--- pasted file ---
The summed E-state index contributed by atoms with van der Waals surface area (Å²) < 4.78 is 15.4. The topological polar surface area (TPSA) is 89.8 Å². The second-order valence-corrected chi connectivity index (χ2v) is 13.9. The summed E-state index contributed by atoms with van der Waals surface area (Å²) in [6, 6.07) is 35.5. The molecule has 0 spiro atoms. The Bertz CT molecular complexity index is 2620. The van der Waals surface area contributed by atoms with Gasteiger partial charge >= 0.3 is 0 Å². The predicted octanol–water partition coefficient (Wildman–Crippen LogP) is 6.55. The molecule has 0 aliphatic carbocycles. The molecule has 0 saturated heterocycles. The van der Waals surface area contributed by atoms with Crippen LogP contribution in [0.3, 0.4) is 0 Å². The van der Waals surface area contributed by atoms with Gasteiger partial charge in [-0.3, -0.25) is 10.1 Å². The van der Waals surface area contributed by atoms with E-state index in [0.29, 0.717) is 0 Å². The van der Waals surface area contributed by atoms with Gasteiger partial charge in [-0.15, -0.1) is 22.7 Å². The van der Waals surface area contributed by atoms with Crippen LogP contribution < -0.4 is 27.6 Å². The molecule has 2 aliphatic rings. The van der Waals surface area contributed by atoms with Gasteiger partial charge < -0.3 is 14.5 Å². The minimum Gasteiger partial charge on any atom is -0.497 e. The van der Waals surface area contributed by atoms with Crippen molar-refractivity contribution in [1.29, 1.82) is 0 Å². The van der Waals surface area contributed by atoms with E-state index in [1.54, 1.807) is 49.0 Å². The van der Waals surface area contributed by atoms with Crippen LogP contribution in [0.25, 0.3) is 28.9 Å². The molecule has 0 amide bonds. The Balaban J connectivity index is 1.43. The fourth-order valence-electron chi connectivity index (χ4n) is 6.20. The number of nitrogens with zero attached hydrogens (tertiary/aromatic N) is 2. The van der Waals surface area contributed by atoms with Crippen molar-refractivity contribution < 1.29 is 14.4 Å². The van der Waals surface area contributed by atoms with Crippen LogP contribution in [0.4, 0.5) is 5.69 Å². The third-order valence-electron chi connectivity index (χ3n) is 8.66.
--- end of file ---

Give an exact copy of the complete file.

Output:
The summed E-state index contributed by atoms with van der Waals surface area (Å²) < 4.78 is 15.4. The topological polar surface area (TPSA) is 89.8 Å². The second-order valence-corrected chi connectivity index (χ2v) is 13.9. The summed E-state index contributed by atoms with van der Waals surface area (Å²) in [6, 6.07) is 35.5. The molecule has 0 spiro atoms. The Bertz CT molecular complexity index is 2620. The van der Waals surface area contributed by atoms with Gasteiger partial charge >= 0.3 is 0 Å². The predicted octanol–water partition coefficient (Wildman–Crippen LogP) is 6.55. The molecule has 0 aliphatic carbocycles. The molecule has 0 saturated heterocycles. The van der Waals surface area contributed by atoms with Crippen LogP contribution in [0.3, 0.4) is 0 Å². The van der Waals surface area contributed by atoms with Gasteiger partial charge in [-0.3, -0.25) is 10.1 Å². The van der Waals surface area contributed by atoms with E-state index in [0.29, 0.717) is 0 Å². The van der Waals surface area contributed by atoms with Gasteiger partial charge in [-0.15, -0.1) is 22.7 Å². The van der Waals surface area contributed by atoms with Crippen LogP contribution < -0.4 is 27.6 Å². The molecule has 2 aliphatic rings. The van der Waals surface area contributed by atoms with Gasteiger partial charge < -0.3 is 14.5 Å². The minimum Gasteiger partial charge on any atom is -0.497 e. The van der Waals surface area contributed by atoms with Crippen molar-refractivity contribution in [1.29, 1.82) is 0 Å². The van der Waals surface area contributed by atoms with E-state index in [1.54, 1.807) is 49.0 Å². The van der Waals surface area contributed by atoms with Crippen LogP contribution in [0.25, 0.3) is 28.9 Å². The molecule has 0 amide bonds. The Balaban J connectivity index is 1.43. The fourth-order valence-electron chi connectivity index (χ4n) is 6.20. The number of nitrogens with zero attached hydrogens (tertiary/aromatic N) is 2. The van der Waals surface area contributed by atoms with Crippen molar-refractivity contribution < 1.29 is 14.4 Å². The van der Waals surface area contributed by atoms with Crippen LogP contribution in [0.4, 0.5) is 5.69 Å². The third-order valence-electron chi connectivity index (χ3n) is 8.66.